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may be subsequently tenants, in cutting down the game as closely as they possibly can,— and this not so much for the sport as for the profit derivable from the sale of game. Restrictions as to the sale of game I think both unnecessary and unfair, as the tenant is fairly entitled to dispose of the produce of his ground in any manner he may think proper; and where very heavy expenses are incurred in preserving, a portion of the game may be reasonably applied to meet them. If moors are once well stocked, well looked after, and the vermin kept under, no fair sporting will ever injure them. Some proprietors limit the number of guns; but, with the conditions already named, such restriction is altogether unnecessary. 1 will now endeavour to give a few precautionary hints to those who wish to rent moors. If it be possible, never take a moor later than the months of February or March; for two reasons: the first is, because, as grouse pair in the month of March, you can easily, through the medium of a competent person and a brace of good dogs, make a fair estimate of the stock of birds on the ground; and in the next place, if that be satisfactory, and you decide on becoming tenant, you will have the best months in the year for the destruction of vermin which may be on the ground, — without which necessary operation the best prospects of sport might be seriously interfered with, espe

cially if there be any accumulation of vermin arising from previous neglect; but in any case, if there be a good stock of game on the ground, there will always be a certain amount of vermin to be disposed of in the months of February, March, and April. Cats, polecats, stoats, and weasels, can only be kept under by regular trapping during these months, —and although hawks and other destructive birds can be destroyed at any season, the spring of the year, before they breed, is the most advantageous time; you will then get rid of a generation of enemies, and protect your game when breeding, which is most important. I will not say more on this subject here, as I have treated it fully in a chapter specially devoted to it.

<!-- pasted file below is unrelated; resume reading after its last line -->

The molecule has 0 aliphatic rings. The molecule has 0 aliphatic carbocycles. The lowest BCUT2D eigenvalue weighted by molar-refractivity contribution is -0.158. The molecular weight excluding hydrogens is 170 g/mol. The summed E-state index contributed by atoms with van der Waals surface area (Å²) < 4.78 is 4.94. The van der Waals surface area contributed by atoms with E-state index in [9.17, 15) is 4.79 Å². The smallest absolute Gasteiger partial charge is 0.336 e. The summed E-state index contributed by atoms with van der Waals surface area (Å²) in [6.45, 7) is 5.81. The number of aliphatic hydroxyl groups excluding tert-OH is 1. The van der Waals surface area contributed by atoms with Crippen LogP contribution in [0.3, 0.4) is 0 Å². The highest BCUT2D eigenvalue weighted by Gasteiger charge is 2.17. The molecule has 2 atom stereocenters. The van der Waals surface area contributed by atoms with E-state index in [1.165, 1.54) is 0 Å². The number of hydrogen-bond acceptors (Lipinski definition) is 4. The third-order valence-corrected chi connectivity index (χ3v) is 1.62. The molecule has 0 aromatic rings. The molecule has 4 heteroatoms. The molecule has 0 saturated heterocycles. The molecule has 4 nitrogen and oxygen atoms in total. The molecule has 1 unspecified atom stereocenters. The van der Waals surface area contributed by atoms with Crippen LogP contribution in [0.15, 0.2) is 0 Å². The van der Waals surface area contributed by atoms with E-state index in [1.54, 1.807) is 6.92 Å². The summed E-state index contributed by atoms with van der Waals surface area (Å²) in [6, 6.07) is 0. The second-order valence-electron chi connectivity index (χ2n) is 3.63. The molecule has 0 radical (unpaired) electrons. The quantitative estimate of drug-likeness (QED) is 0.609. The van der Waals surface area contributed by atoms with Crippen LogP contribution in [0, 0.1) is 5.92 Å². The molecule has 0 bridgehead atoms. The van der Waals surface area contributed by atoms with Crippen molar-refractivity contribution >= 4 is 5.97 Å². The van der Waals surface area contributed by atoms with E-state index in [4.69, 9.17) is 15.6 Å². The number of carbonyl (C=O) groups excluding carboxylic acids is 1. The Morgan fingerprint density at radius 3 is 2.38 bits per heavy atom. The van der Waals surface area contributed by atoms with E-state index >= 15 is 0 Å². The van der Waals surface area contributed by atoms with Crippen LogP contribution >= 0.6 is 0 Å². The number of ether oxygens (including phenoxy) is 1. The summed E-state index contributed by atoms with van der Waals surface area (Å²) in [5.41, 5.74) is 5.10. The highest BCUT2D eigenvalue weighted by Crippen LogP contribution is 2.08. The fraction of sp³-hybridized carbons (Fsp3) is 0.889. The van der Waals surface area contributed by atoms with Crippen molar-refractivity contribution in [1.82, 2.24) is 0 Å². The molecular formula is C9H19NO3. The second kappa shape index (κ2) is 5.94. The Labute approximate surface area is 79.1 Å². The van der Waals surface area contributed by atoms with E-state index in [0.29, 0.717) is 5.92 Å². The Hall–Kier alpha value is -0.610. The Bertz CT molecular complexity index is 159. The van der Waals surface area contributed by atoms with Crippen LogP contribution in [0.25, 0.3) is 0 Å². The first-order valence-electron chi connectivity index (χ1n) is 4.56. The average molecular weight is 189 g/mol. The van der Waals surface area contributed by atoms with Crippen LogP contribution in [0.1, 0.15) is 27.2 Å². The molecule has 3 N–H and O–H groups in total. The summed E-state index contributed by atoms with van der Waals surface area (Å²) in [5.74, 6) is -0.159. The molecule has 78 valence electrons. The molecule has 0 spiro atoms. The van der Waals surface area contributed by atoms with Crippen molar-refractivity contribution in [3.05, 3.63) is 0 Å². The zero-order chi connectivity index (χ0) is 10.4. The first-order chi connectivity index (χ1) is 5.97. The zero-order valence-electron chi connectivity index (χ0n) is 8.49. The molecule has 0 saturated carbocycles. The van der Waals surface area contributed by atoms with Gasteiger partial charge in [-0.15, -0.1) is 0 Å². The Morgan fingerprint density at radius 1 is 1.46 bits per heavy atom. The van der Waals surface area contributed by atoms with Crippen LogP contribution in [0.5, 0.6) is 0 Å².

Never take moors in June or July, unless you know them well, and are thoroughly satisfied as to the stock of game. You cannot try them at this period of the year with dogs; and if you take them, relying on the good faith of the agent, or on their previous high reputation, you may be woefully disappointed, for reasons which I have already given at the commencement of this chapter; but if you have no alternative, then send some competent person, upon whom you can depend, to go over the ground, and question the shepherds and gillies, and obtain all possible information; especially ascertain who was the previous tenant, as this may be important, and be a clue to your obtaining the information you desire.